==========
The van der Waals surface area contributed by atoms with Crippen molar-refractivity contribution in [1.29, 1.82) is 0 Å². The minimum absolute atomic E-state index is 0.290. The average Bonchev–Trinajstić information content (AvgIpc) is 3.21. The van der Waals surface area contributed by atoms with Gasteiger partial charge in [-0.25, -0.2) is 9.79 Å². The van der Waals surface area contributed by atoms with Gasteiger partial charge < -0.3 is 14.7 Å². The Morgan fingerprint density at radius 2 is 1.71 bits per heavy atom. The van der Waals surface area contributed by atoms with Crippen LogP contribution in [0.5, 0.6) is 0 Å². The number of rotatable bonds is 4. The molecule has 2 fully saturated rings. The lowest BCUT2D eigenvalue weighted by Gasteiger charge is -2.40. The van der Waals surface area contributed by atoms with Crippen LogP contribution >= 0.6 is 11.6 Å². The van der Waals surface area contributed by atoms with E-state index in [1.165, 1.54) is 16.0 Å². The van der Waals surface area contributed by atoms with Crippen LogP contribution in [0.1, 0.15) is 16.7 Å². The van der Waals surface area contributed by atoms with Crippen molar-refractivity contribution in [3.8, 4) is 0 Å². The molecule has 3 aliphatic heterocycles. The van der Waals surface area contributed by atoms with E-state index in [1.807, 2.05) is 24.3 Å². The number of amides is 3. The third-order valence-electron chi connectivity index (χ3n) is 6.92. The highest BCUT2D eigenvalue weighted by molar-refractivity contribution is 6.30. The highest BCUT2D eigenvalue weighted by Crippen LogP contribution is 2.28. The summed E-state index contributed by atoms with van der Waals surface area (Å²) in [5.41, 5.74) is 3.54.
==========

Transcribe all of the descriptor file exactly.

The van der Waals surface area contributed by atoms with Crippen molar-refractivity contribution in [1.29, 1.82) is 0 Å². The minimum absolute atomic E-state index is 0.290. The average Bonchev–Trinajstić information content (AvgIpc) is 3.21. The van der Waals surface area contributed by atoms with Gasteiger partial charge in [-0.25, -0.2) is 9.79 Å². The van der Waals surface area contributed by atoms with Gasteiger partial charge < -0.3 is 14.7 Å². The Morgan fingerprint density at radius 2 is 1.71 bits per heavy atom. The van der Waals surface area contributed by atoms with Crippen LogP contribution in [0.5, 0.6) is 0 Å². The number of rotatable bonds is 4. The molecule has 2 fully saturated rings. The lowest BCUT2D eigenvalue weighted by Gasteiger charge is -2.40. The van der Waals surface area contributed by atoms with Crippen LogP contribution >= 0.6 is 11.6 Å². The van der Waals surface area contributed by atoms with E-state index in [1.165, 1.54) is 16.0 Å². The van der Waals surface area contributed by atoms with Crippen LogP contribution in [0.1, 0.15) is 16.7 Å². The van der Waals surface area contributed by atoms with Crippen molar-refractivity contribution in [3.8, 4) is 0 Å². The molecule has 3 aliphatic heterocycles. The van der Waals surface area contributed by atoms with E-state index in [1.807, 2.05) is 24.3 Å². The number of amides is 3. The third-order valence-electron chi connectivity index (χ3n) is 6.92. The highest BCUT2D eigenvalue weighted by molar-refractivity contribution is 6.30. The highest BCUT2D eigenvalue weighted by Crippen LogP contribution is 2.28. The summed E-state index contributed by atoms with van der Waals surface area (Å²) in [5.41, 5.74) is 3.54.